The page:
Home After a Stroke
The Dilemma. Innovative treatments have helped mice who have been given strokes, but the results often cannot be duplicated in humans. A researcher on TV helped me remember a fact I learned in college that partially explains these disappointing results. Since the early 1900's researchers have bought specific strains of mice (e.g. B6). These strains have been inbred for generations so there is very little variability in the sample. Follow-up studies may use the same strain of mouse to eliminate sample differences as an explanation for why new findings confirm or refute the original study. Researchers eliminate other alternative explanations for their results by keeping the cages, food, and activities the same for all animals in the study. On the other hand, humans are a diverse group that has interbred for thousands of years. Humans also have the freedom to vary their life experience which modifies their brains and bodies.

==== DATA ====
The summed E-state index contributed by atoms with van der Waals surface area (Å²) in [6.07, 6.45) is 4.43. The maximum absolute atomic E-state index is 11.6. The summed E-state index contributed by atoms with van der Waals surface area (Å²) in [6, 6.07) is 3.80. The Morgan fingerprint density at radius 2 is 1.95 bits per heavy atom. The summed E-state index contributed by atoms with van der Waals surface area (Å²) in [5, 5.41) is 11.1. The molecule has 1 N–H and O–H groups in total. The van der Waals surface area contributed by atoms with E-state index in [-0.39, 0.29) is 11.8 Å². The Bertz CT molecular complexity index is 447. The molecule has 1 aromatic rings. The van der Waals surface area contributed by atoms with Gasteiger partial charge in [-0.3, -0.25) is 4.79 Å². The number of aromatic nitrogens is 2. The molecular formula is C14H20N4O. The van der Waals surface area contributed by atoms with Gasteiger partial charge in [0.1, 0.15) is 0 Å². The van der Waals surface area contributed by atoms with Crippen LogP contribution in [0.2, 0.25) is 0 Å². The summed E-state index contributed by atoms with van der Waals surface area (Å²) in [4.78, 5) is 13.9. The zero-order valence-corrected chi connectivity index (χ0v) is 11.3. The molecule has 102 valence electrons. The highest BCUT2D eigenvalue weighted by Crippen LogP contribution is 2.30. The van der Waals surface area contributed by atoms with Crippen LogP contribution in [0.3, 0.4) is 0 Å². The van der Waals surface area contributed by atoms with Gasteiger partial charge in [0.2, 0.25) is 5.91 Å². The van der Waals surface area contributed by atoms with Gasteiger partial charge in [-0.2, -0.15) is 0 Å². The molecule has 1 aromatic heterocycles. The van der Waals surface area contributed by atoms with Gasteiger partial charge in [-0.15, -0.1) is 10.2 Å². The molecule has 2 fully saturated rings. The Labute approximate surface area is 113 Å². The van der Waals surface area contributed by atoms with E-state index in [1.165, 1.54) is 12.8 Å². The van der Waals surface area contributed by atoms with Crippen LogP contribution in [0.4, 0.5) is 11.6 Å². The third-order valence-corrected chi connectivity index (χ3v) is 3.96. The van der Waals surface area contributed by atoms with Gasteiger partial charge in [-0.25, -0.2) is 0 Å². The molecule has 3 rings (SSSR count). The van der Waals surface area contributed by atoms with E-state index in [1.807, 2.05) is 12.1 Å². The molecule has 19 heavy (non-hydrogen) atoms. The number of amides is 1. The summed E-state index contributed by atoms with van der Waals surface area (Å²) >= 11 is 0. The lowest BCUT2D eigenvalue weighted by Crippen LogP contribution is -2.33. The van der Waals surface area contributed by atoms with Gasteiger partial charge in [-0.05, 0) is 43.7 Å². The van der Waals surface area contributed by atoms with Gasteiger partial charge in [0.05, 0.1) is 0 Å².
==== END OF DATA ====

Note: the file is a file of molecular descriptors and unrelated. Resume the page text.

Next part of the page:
Bottom Line #1. Apple can send updates to improve their smart phones because the codes are identical in every iphone on the planet. Using genetically engineered mice makes it easier to get consistent results in animal studies. The freedom humans expect is a double-edged sword.
Bottom Line #2. No treatment is 100% effective. Even when a clinical trial is successful, some subjects do not respond positively to the treatment. It is impossible to predict if you will be like the subjects who responded positively or the subjects who were not helped by the treatment. A trial period is needed to see if a treatment protocol will help you.
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